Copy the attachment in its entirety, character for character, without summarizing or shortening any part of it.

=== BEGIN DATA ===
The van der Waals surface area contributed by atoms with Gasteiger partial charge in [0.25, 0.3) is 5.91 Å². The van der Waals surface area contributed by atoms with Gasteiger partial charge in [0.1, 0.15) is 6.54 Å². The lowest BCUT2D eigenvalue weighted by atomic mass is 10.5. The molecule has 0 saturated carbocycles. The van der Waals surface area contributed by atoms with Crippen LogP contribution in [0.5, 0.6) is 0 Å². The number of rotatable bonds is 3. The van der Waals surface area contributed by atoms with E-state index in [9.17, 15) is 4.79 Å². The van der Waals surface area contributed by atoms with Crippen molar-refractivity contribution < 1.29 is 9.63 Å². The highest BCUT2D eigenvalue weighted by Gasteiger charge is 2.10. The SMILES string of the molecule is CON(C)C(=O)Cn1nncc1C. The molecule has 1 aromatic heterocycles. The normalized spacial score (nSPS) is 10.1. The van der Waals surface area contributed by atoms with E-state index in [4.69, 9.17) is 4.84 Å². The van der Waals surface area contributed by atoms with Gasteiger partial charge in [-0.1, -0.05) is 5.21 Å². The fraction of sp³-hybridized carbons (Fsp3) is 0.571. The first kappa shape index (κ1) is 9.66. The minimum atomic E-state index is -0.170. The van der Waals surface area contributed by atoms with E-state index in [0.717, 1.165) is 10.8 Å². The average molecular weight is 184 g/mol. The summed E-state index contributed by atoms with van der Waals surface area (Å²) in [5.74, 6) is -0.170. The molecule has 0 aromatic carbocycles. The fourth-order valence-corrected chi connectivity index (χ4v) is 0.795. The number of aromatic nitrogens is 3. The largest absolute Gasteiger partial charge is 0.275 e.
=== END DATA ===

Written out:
The van der Waals surface area contributed by atoms with Gasteiger partial charge in [0.25, 0.3) is 5.91 Å². The van der Waals surface area contributed by atoms with Gasteiger partial charge in [0.1, 0.15) is 6.54 Å². The lowest BCUT2D eigenvalue weighted by atomic mass is 10.5. The molecule has 0 saturated carbocycles. The van der Waals surface area contributed by atoms with Crippen LogP contribution in [0.5, 0.6) is 0 Å². The number of rotatable bonds is 3. The van der Waals surface area contributed by atoms with E-state index in [9.17, 15) is 4.79 Å². The van der Waals surface area contributed by atoms with Crippen molar-refractivity contribution < 1.29 is 9.63 Å². The highest BCUT2D eigenvalue weighted by Gasteiger charge is 2.10. The SMILES string of the molecule is CON(C)C(=O)Cn1nncc1C. The molecule has 1 aromatic heterocycles. The normalized spacial score (nSPS) is 10.1. The van der Waals surface area contributed by atoms with E-state index in [4.69, 9.17) is 4.84 Å². The van der Waals surface area contributed by atoms with Gasteiger partial charge in [-0.1, -0.05) is 5.21 Å². The fraction of sp³-hybridized carbons (Fsp3) is 0.571. The first kappa shape index (κ1) is 9.66. The minimum atomic E-state index is -0.170. The van der Waals surface area contributed by atoms with E-state index in [0.717, 1.165) is 10.8 Å². The average molecular weight is 184 g/mol. The summed E-state index contributed by atoms with van der Waals surface area (Å²) in [5.74, 6) is -0.170. The molecule has 0 aromatic carbocycles. The fourth-order valence-corrected chi connectivity index (χ4v) is 0.795. The number of aromatic nitrogens is 3. The largest absolute Gasteiger partial charge is 0.275 e.